The Matrix: Music from the Motion Picture (Maverick Records)
By: Alex Steininger
The Matrix, starring Keanu Reeves, Laurence Fishbrune, and Carrie-Anne Moss, promises to be the blockbuster hit of the spring season. And, of course, accompanying any hit movie is a soundtrack that has to live up the explosive potential brought forth by its father (the movie). So, to combine a dynamic soundtrack with an action-packed thriller, the movie executives went out and gathered tracks by bands like Marilyn Manson, Ministry, Prodigy, Rob Zombie, Deftones, and Monster Magnet. And, the outcome is anything but predictable...
Right from the get go the soundtrack helps establish a lively scenario for the movie. From the industrial charged, hard rockin' drive of Marilyn Manson's "Rock Is Dead," you'll quickly know that the movie itself is all about thrill, suspense, and moments full of action.
Sure, that probably dawned on you when you saw all the action shots in the trailer for the movie. Seeing something though is one thing, but when you mix what you see with monstrous sounds, a whole new world is created. And that is exactly why this soundtrack thrives.
Let's forget about the movie, though. The album itself is able to stand on its own two feet, with our without a movie to back it up. Ministry's "Bad Blood" makes things even wilder. Their thunderous industrial-metal sound mixes a screaming vocalist with crunchy guitars and an ear shattering rhythm section to push the excitement and intensity to the max. After hearing this one you're blood will boil.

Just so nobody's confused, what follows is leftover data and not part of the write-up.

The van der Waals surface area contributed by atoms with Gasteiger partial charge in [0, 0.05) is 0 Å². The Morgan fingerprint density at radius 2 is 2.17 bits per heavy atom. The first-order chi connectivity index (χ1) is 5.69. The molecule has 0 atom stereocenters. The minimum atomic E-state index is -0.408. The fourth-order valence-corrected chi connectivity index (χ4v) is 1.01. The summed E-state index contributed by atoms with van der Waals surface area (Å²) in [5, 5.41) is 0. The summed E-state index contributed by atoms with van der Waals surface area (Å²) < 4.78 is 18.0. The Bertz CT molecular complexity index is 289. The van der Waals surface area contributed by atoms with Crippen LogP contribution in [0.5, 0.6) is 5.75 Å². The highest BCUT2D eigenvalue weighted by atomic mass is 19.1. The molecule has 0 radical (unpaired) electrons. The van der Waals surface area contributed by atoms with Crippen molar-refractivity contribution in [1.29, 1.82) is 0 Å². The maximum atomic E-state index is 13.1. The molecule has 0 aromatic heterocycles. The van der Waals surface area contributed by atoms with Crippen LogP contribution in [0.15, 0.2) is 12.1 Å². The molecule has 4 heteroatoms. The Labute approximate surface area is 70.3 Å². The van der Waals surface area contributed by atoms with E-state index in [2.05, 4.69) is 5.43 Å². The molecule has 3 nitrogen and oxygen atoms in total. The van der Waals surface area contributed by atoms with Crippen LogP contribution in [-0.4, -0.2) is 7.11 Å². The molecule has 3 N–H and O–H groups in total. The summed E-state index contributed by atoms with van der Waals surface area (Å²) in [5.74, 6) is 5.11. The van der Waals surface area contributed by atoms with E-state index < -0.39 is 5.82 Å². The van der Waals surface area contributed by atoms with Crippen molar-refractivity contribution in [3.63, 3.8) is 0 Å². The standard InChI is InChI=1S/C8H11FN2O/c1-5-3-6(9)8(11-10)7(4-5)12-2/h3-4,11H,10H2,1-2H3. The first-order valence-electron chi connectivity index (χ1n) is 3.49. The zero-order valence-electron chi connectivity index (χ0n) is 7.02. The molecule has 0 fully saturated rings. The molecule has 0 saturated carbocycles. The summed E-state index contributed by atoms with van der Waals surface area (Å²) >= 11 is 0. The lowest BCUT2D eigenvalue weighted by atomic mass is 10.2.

That is just one side of the compilation. Meat Beat Manifesto's "Prime Audio Soup" serves up the electronica beats that will get you grooving, while the Deftones will have you rocking out with "My Own Summer (Shove It)." Of course, Hive's "Ultrasonic Sound" plays like a good acid trip in your head, and sits perfectly next to Monster Magnet's melodic-metal sound.
Though I haven't seen the movie, and probably won't until it is released on video (I'm not a theater person...), the soundtrack has already created an impression with me. But as a disc of music itself, with all notions of the movie aside, this is still a stand out industrial-metal-electronica compilation that jumps from track to track and allows the listener a variety of sounds in an hour's time. I'll give it a B.
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